Analysis: Israel’s red line

By
January 10, 2012 00:43

Israel and the West have reportedly spoken about a clear red line that, if crossed, meant military action against Iran.




Natanz nuclear facility, 300 km south of Tehran.

Natanz nuclear facility_311 reuters. (photo credit:STR New / Reuters)

For the past year, Israel and the West have reportedly spoken about a clear red line that, if crossed, meant military action was likely the only way to stop Iran from obtaining a nuclear weapon.

This imaginary line has delineated the point where the Iranians go to the so-called “breakout stage,” kick out international inspectors from their facilities, start enriching uranium to military- grade levels and begin building a nuclear bomb.

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According to updated intelligence assessments, if this were to happen tomorrow, it would take the Iranians anywhere from six to 18 more months to complete a device.

The announcement on Monday that the Fordow facility near Qom has been activated has the potential of becoming a game-changer and could ultimately lead the Israeli government to move up its attack plans against Iran’s nuclear facilities.


There is a very simple reason for this: Fordow can store several thousand centrifuges as well as between one and two tons of enriched uranium.

It is burrowed under hundreds of feet of mountain and, as Defense Minister Ehud Barak has said in the past, is immune to conventional military strikes.

This means that the dispersal of such capabilities to Fordow could make a military strike ineffective since even if the other key facilities – Arak, Natanz, Isfahan and Bushehr – are destroyed, the enriched uranium at Fordow would survive and could still be used to build a bomb.

For this very reason, while Israel has agreed with the West that Iran is not yet building a bomb, its timeline has not been based solely on that consideration. Israelis have also always spoken about the parallel, but independent, process that is moving forward all the time – the fortification, dispersion and increasing immunity of Iran’s nuclear capabilities.

For Washington, the activation of Fordow is not, in of itself, a red line. This was made clear by Secretary of Defense Leon Panetta on Sunday when he appeared on the television program Face the Nation and said that, for the United States, the red line was the development of a nuclear weapon, not just the capability.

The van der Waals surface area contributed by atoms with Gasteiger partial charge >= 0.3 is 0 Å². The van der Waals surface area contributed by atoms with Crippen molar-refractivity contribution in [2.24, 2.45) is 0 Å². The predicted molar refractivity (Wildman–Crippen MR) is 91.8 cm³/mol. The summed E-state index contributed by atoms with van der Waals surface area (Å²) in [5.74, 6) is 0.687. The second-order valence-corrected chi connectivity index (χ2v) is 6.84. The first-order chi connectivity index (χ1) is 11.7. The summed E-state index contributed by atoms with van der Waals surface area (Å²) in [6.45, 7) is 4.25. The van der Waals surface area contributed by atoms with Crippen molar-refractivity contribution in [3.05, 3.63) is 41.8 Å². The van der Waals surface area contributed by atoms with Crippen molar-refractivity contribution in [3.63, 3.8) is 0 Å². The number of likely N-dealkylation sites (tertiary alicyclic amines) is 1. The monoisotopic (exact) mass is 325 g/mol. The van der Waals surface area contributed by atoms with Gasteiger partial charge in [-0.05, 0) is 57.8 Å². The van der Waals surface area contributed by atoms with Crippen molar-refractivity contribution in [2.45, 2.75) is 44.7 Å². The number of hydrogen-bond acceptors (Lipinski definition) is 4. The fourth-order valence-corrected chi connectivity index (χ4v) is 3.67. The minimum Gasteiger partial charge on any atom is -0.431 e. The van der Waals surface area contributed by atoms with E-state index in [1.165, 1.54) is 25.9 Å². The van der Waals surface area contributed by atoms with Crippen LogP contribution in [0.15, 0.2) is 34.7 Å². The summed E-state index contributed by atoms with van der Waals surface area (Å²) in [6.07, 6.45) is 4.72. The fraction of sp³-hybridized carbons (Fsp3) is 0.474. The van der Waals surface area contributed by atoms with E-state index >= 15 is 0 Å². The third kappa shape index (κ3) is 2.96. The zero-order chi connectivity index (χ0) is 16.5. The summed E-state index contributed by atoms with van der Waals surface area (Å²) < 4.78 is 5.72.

It is also not completely clear if the activation of the facility is on its own enough of a red line for Israel that it would prompt a military strike. This is particularly true now that the world appears to be cracking down harder than ever on Iran’s economy – the US recently imposed new sanctions and the European Union is looking to ban Iranian oil.

Israel might prefer to let that move play itself out first.

But even without Fordow in the equation, Israeli and American intelligence agencies need to ask themselves a very basic question: Do they would know if Iran has gone to the breakout stage and is building a bomb.

Iran’s main enrichment facility at Natanz is under IAEA supervision, and if the military- grade enrichment is done there the world would know.

There is, however, always the possibility that somewhere else in Iran there is nuclearrelated activity taking place that nobody knows about.

While Israel and the US are confident that they have a good handle on developments there, intelligence blunders have cost both countries dearly.

They cannot afford another one when it comes to Iran.

That is why, while the activation of the Fordow facility is a source for concern, Israel is not expected to immediately fuel its jets and fly to bomb Iran.

There is a lot of signaling going on in the region right now – the British are sending a warship to the Persian Gulf, the US and Iran are exchanging threats over the Straits of Hormuz, and the US and Israel are gearing up for the largest-ever joint missile defense exercise.

The announcement that Fordow is being activated could be an attempt by Tehran to increase its leverage ahead of new talks with the West, reported to be scheduled to resume soon in Turkey.

Either way, the nuclear clock is ticking, and today it is moving faster than before.

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